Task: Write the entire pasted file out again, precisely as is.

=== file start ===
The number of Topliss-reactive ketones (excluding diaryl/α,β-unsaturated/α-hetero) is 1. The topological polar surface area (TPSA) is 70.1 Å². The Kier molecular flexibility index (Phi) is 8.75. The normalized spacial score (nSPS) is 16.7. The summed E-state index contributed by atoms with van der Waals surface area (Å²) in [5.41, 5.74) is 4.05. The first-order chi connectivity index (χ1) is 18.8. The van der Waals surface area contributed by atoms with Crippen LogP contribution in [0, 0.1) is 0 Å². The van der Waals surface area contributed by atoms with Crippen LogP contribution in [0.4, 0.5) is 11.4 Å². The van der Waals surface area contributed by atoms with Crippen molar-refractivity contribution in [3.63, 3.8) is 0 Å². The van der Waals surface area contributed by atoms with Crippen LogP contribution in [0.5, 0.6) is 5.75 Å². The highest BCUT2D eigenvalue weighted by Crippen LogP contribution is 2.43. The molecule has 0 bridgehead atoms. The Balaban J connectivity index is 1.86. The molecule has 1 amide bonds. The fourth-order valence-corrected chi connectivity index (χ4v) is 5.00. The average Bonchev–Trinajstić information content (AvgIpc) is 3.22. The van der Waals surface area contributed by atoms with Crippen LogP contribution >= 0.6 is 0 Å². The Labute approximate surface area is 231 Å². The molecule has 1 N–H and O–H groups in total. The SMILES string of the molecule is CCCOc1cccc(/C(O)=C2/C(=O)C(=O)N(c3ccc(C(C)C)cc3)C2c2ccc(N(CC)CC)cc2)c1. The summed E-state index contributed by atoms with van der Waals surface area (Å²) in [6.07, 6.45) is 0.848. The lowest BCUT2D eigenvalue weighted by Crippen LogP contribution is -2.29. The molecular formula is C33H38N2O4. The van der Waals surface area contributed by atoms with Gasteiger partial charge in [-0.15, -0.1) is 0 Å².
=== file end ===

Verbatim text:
The number of Topliss-reactive ketones (excluding diaryl/α,β-unsaturated/α-hetero) is 1. The topological polar surface area (TPSA) is 70.1 Å². The Kier molecular flexibility index (Phi) is 8.75. The normalized spacial score (nSPS) is 16.7. The summed E-state index contributed by atoms with van der Waals surface area (Å²) in [5.41, 5.74) is 4.05. The first-order chi connectivity index (χ1) is 18.8. The van der Waals surface area contributed by atoms with Crippen LogP contribution in [0, 0.1) is 0 Å². The van der Waals surface area contributed by atoms with Crippen LogP contribution in [0.4, 0.5) is 11.4 Å². The van der Waals surface area contributed by atoms with Crippen molar-refractivity contribution in [3.63, 3.8) is 0 Å². The van der Waals surface area contributed by atoms with Crippen LogP contribution in [0.5, 0.6) is 5.75 Å². The highest BCUT2D eigenvalue weighted by Crippen LogP contribution is 2.43. The molecule has 0 bridgehead atoms. The Balaban J connectivity index is 1.86. The molecule has 1 amide bonds. The fourth-order valence-corrected chi connectivity index (χ4v) is 5.00. The average Bonchev–Trinajstić information content (AvgIpc) is 3.22. The van der Waals surface area contributed by atoms with Crippen LogP contribution >= 0.6 is 0 Å². The Labute approximate surface area is 231 Å². The molecule has 1 N–H and O–H groups in total. The SMILES string of the molecule is CCCOc1cccc(/C(O)=C2/C(=O)C(=O)N(c3ccc(C(C)C)cc3)C2c2ccc(N(CC)CC)cc2)c1. The summed E-state index contributed by atoms with van der Waals surface area (Å²) in [6.07, 6.45) is 0.848. The lowest BCUT2D eigenvalue weighted by Crippen LogP contribution is -2.29. The molecular formula is C33H38N2O4. The van der Waals surface area contributed by atoms with Gasteiger partial charge in [-0.15, -0.1) is 0 Å².